She also pointed out the potentially exploitative practice of hiring interns to work for free. “Who does that automatically eliminate from our roster of people who can work for us?”
Mike Mascoll, the director of On the Line, which highlights one of the longest running voluntary school desegregation programs in the country, stood up in the audience to share his thoughts: “I grew up in poverty, but through the years gained access to privilege… snippets of it. I think what we’re all looking for at the end of the day is access to the resources to be independently successful.” The room broke into applause.
As a co-op, we’ve unanimously voted to pursue the following goals this year:
Promote a culture of Equity and Representation within New Day where diverse stories, storytellers and storytelling practices are represented and uplifted.
Provide opportunities for conversations with members from underrepresented groups about their experiences in New Day and the industry in general.
Create and support sustainable financial, professional and New Day culture strategies for recruitment and retention of filmmakers from underrepresented groups.
We have a long way to go in this industry when it comes to access, equitable funding, implicit bias and ownership over the stories of underrepresented and marginalized people and communities. There is still much work to be done, but the meeting was a big step in the right direction for the member-owners of New Day Films – resulting in actionable steps that we hope will have real, positive impact.
In the 1800s, it was known as “Decoration Day,” when soldiers’ graves would be decorated with flowers. Today we know it as Memorial Day, a time to remember the fallen men and women of our armed forces. They made the ultimate sacrifice in fighting for this country, and each one had a story and a past, with unique struggles and triumphs. This Memorial Day, as we honor these men and women, consider these New Day films that depict the complexity and diversity, as well as the humanity and heroism, of our service members.
In Almost Sunrise, two veterans embark on an epic 2,700-mile trek on foot across America seeking redemption and healing as a way to close the moral chasm opened by war. Their odyssey inspires an inner journey that culminates in a spiritual transformation. Filmmaker Michael Collins began the film after hearing that twenty veterans commit suicide every day. “I realized right then and there that there was a crisis in our country,” says Collins. He teamed with producer Marty Syjuco to present a story about “moral injury” – lasting wounds to the soul caused by participation in events that go against one’s sense of right and wrong. Almost Sunrise and its 15-minute companion film Voices of Resilience shine a light on a condition that is as old as the dawn of battle. The goal is to help those who have seen war make meaning of their experience and reclaim their lives.
Filmmaker Heather Courtney followed a similar path in making her Emmy Award-winning film Where Soldiers Come From. She returned to her hometown in Michigan to film two teenagers in a National Guard unit as they embarked on service in Afghanistan. “I spent nearly two years filming them as regular 19- and 20-year-olds before they became active duty soldiers,” she says. “I spent a lot of time with their families, friends and girlfriends.” By the time their deployment ended, the soldiers were no longer the carefree friends they were before enlisting; repeated bombs blowing up around their convoys had led to TBI (traumatic brain injury) symptoms. As Courtney documented the challenges once they returned home, she says her film became a story about how war affects families and communities. “But,” she adds, “at its heart it is still a film about growing up.”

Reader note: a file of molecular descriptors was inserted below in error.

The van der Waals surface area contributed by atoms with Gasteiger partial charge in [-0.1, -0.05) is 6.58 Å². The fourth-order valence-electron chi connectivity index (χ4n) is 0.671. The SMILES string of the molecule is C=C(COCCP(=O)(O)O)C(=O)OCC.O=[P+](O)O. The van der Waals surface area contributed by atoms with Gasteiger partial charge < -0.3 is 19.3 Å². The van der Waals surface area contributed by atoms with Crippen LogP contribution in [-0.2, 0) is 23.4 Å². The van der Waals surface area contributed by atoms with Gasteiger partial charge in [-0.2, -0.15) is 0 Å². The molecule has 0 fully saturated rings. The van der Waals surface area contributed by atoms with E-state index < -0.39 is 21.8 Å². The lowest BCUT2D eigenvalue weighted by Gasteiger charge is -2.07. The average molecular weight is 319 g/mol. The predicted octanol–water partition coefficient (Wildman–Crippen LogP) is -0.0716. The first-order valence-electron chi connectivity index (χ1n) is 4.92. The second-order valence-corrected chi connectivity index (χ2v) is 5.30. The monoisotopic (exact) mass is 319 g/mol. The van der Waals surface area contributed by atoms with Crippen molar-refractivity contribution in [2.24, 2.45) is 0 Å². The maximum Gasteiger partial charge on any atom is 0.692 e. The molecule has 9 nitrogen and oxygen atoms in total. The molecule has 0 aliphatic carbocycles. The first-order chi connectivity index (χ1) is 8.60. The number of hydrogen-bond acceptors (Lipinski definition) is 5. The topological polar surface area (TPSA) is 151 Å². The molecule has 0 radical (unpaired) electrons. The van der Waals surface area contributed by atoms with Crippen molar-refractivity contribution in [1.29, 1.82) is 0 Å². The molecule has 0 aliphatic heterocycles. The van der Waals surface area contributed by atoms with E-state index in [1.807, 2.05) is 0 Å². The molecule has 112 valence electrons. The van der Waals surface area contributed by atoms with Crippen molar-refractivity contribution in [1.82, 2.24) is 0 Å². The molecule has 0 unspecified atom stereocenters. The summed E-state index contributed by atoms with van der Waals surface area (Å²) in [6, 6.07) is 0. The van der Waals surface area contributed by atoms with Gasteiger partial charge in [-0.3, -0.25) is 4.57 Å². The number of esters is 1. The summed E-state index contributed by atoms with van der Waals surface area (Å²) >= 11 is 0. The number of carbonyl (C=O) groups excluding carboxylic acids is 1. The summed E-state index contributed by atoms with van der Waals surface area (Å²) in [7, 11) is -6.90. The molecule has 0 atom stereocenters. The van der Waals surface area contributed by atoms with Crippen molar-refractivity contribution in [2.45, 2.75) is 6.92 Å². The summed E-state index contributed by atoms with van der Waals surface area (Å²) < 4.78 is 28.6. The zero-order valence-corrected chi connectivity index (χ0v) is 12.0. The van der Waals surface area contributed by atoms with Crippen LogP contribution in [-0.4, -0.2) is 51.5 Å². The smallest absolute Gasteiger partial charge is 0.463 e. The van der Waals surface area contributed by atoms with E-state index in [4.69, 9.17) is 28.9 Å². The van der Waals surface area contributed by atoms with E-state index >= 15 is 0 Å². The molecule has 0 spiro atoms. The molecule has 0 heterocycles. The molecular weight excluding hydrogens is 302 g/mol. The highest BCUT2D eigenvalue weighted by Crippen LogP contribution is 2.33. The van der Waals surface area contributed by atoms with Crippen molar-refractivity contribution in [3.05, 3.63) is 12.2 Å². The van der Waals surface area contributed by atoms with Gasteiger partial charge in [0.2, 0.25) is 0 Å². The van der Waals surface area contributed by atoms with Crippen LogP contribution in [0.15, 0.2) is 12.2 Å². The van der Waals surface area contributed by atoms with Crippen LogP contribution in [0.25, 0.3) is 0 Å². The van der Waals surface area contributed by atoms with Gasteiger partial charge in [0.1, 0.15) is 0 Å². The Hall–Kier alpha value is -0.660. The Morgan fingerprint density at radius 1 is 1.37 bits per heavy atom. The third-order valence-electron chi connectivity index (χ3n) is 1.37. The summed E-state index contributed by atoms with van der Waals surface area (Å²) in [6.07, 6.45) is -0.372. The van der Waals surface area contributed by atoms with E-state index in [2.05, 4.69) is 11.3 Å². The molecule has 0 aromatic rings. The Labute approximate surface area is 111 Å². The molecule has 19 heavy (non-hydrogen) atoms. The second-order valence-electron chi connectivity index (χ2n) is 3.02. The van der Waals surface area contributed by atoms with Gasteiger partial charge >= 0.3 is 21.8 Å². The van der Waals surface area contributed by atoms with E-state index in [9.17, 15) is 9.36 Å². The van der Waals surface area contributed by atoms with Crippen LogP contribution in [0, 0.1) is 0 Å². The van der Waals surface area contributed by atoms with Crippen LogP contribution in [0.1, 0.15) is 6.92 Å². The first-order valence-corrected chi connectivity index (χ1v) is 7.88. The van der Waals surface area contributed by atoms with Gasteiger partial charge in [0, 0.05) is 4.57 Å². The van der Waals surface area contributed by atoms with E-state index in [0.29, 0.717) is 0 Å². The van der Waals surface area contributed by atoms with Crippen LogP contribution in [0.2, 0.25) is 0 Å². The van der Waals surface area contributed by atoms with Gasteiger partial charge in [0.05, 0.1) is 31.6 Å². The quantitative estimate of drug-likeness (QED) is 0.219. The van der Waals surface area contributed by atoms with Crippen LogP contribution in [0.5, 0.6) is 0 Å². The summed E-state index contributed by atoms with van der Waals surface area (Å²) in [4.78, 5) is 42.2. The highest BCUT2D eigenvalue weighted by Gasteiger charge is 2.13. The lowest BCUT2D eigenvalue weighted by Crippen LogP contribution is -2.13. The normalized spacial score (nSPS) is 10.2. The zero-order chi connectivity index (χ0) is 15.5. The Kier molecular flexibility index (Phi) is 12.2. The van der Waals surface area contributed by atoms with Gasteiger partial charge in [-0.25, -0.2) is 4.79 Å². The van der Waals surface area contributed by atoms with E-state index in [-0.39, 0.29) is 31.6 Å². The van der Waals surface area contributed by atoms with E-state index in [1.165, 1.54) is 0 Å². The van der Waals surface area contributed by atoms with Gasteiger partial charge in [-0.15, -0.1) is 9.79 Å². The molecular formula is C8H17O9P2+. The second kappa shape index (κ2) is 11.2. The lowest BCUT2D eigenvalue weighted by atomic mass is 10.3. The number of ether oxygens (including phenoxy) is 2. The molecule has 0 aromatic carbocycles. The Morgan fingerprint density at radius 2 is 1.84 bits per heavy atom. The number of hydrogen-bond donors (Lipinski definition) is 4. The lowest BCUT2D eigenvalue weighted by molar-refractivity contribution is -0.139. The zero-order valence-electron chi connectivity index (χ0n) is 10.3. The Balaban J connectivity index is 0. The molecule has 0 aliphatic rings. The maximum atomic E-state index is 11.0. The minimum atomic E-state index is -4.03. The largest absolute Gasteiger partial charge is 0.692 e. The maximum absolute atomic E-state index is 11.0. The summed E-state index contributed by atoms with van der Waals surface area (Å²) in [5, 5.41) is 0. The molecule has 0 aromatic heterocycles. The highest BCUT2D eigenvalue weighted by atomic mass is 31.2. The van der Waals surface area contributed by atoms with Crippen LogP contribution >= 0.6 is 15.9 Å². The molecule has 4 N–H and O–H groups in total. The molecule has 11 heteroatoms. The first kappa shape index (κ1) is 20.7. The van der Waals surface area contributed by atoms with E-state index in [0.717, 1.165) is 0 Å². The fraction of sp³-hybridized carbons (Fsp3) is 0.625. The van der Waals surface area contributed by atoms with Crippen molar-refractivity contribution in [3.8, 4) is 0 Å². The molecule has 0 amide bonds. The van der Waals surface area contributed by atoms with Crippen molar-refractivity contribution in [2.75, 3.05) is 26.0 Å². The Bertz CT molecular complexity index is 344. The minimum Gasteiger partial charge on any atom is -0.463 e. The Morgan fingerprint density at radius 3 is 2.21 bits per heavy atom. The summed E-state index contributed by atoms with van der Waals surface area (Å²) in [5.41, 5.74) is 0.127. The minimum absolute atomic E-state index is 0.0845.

Patriot Guard Riders by Ellen Frick takes us on a solemn ride to funerals of soldiers killed in action. Our guides are a 250,000-strong motorcycle group that formed to protect grieving families from harassment by a Westboro Baptist Church, a hate group. The riders escort fallen soldiers from airfield to grave, and form a protective shield of honor and respect. Soldiers are dying and families are suffering. The film reveals an unlikely but powerful bond between the riders, the grieving families and the military. Their stories chronicle a new kind of patriotism in America, where we honor the troops even if we don’t believe in war.
In New American Soldier, directors Anna Belle Peevey and Emma Cott tackled two hot-button issues in US politics: immigration and the wars in Iraq and Afghanistan. They captured the stories of three immigrant soldiers through training and deployment, as they took steps towards US citizenship. For each soldier, the Army provided an opportunity. Clarissa Calderón emigrated from Peru as a young girl and didn’t think of enlisting until a recruiter told her the Army would pay for medical school. Seth Donkor won the visa lottery in Ghana and was able to live out his Rambo fantasy as a private in the US Army. And for Victor Toledo Pulido, whose family walked across the US-Mexico border when he was seven, the Army offered a way out of the farmlands of California’s Central Valley.